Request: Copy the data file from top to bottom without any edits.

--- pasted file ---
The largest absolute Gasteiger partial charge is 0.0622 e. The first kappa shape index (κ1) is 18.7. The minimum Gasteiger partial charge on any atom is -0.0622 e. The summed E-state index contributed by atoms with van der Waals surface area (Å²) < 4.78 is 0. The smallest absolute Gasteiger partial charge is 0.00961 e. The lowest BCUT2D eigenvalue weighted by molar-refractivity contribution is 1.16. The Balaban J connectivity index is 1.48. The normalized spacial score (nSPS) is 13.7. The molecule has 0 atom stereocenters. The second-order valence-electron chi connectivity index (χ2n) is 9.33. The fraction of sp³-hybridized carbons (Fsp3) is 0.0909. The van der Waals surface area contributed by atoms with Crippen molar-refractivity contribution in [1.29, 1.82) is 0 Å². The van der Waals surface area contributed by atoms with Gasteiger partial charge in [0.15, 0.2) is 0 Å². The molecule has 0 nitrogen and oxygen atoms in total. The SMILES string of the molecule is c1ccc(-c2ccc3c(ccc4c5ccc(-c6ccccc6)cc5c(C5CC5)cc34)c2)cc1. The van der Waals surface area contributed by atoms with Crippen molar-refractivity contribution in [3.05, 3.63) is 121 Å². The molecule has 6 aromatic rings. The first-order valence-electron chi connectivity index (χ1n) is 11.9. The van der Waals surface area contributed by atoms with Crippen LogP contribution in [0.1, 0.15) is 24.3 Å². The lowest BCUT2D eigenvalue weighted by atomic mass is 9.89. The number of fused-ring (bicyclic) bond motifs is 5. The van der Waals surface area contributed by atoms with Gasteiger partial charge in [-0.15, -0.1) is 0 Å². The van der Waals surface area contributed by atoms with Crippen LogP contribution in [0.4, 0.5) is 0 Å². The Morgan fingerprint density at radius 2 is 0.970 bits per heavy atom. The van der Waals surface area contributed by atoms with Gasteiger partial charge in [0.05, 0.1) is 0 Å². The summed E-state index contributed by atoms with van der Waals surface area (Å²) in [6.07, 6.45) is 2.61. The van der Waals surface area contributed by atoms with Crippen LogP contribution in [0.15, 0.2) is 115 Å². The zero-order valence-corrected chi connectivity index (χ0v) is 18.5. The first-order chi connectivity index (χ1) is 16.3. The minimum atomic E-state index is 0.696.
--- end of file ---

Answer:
The largest absolute Gasteiger partial charge is 0.0622 e. The first kappa shape index (κ1) is 18.7. The minimum Gasteiger partial charge on any atom is -0.0622 e. The summed E-state index contributed by atoms with van der Waals surface area (Å²) < 4.78 is 0. The smallest absolute Gasteiger partial charge is 0.00961 e. The lowest BCUT2D eigenvalue weighted by molar-refractivity contribution is 1.16. The Balaban J connectivity index is 1.48. The normalized spacial score (nSPS) is 13.7. The molecule has 0 atom stereocenters. The second-order valence-electron chi connectivity index (χ2n) is 9.33. The fraction of sp³-hybridized carbons (Fsp3) is 0.0909. The van der Waals surface area contributed by atoms with Crippen molar-refractivity contribution in [1.29, 1.82) is 0 Å². The van der Waals surface area contributed by atoms with Gasteiger partial charge in [0.15, 0.2) is 0 Å². The molecule has 0 nitrogen and oxygen atoms in total. The SMILES string of the molecule is c1ccc(-c2ccc3c(ccc4c5ccc(-c6ccccc6)cc5c(C5CC5)cc34)c2)cc1. The van der Waals surface area contributed by atoms with Crippen molar-refractivity contribution in [3.05, 3.63) is 121 Å². The molecule has 6 aromatic rings. The first-order valence-electron chi connectivity index (χ1n) is 11.9. The van der Waals surface area contributed by atoms with Crippen LogP contribution in [0.1, 0.15) is 24.3 Å². The lowest BCUT2D eigenvalue weighted by atomic mass is 9.89. The number of fused-ring (bicyclic) bond motifs is 5. The van der Waals surface area contributed by atoms with Gasteiger partial charge in [-0.15, -0.1) is 0 Å². The van der Waals surface area contributed by atoms with Crippen LogP contribution in [0.4, 0.5) is 0 Å². The Morgan fingerprint density at radius 2 is 0.970 bits per heavy atom. The van der Waals surface area contributed by atoms with Gasteiger partial charge in [0.05, 0.1) is 0 Å². The summed E-state index contributed by atoms with van der Waals surface area (Å²) in [6.07, 6.45) is 2.61. The van der Waals surface area contributed by atoms with Crippen LogP contribution in [0.15, 0.2) is 115 Å². The zero-order valence-corrected chi connectivity index (χ0v) is 18.5. The first-order chi connectivity index (χ1) is 16.3. The minimum atomic E-state index is 0.696.